While most buildings insurance claims are settled to mutual satisfaction, a significant number still hit the buffers when a discrepancy arises between the sum insured and the actual rebuilding cost. James Truscott advocates the professional valuation as the ultimate win/win solution.
The Curse of Underinsurance
Last year Cardinus carried out over 2,500 valuations for clients, and sometimes for brokers. There was a wide variation between current sum insured and the measured valuation figures and whilst a few properties were overvalued, the vast majority were found to be undervalued. An average 20% underinsurance was the norm.
An insurance press article published last year reported that an Aviva property survey found 86% were significantly underinsured. Mike Colmans, property owners underwriting manager for Aviva stated that accurate sums insured on a property are vital to guarantee receiving the full amount in the event of a claim. “As many as 50% of claims for damage to buildings are being settled below the cost of reinstatement, which could have a significant impact on property owners who would have to fund the difference themselves.”
Let me start by stating that in our experience property insurance values are seldom correct. A good number are underinsured by 20% or more. That’s borne out of actual revaluations carried out on behalf of clients over the past few years.
With partial losses, the average level of underinsurance can get lost. But what happens when a catastrophic total loss occurs? This is where the fun starts!
Whilst there is no intention to be alarmist, it’s a potentially shocking thought that many buildings appear to be underinsured, with consequential financial risks that do not bear thinking about.
But brokers can protect themselves and their clients by adding value – the simple recommendation of appointing a valuation provider and earning an introduction fee. A true win/win!
A professional valuation will be an assessment of the total reconstruction cost of the premises based upon a ‘total loss’ scenario.
How often should this be carried out? Good practice suggests every three years, and this should also include buildings built within the last three years if a professional valuation has not been carried out.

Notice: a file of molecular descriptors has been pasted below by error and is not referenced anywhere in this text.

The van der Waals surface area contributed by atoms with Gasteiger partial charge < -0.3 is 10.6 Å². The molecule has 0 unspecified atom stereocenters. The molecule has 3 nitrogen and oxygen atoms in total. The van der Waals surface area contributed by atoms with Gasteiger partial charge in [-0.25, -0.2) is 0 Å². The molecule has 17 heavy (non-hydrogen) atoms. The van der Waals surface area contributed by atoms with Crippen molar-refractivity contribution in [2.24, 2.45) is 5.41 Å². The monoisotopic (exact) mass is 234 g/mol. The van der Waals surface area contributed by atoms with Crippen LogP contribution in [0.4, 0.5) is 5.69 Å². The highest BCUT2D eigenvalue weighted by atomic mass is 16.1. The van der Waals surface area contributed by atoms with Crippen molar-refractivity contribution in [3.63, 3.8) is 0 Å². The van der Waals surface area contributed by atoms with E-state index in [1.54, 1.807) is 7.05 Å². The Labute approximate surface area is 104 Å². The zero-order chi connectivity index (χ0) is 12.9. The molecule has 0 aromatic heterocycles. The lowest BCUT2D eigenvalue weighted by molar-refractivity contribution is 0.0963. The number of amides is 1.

For modern buildings where developers have established the sum insured, our experience has shown that many buildings are substantially underinsured. Factors that may not necessarily have been taken into account can include:-
- Debris removal costs
- Architects and surveyors fees
- The cost of meeting local authority requirements in the event of re-build
With regard to VAT, this is a complex area and some valuers will remain ‘silent’ or suggest reference to an accountant or insurance professional for advice. In general terms, the building of a new single dwelling or residential block is zero rated for VAT. However, the vast majority of claims are not for a total loss and therefore VAT is applicable to rebuilding costs.
It is also important to consider the VAT status of the policyholder and/or claimant. Many property owners or landlords are not registered for VAT and it is most likely that insurance claims made by tenants within a residential block are also not so registered, and therefore unable to claim back this aspect from HM Revenue and Customs.
In the accompanying underinsurance example, residents faced with such a bill -which equates to almost £14,000 each – would doubtless ask why the shortfall arose. And some may argue there a contingent professional indemnity expose to the insurance broker if they have not advised the client to obtain a professional valuation. At the very least there’s a very unhappy client!
So getting rebuilding sums insured right is critical, and as a broker or insurer surely there is a real opportunity to add value to policyholders and clients by giving them a solution. After all, aren’t we all looking to solve problems rather than adding to them?
Underinsurance – Example
Consider a block of 30 apartments with a current sum insured of £3,600,000.
Assume a rebuild value was actually £4,320,000 (in other words it was undervalued by 20%) and a claim was made at a cost of £2,500,000.
Then, if insurers applied an averaging clause saying the cover was only 83.33% of the true building value, the settlement made by insurers might be just £2,083,250 – leaving a shortfall of £416,750 that would have to be met by the residents collectively.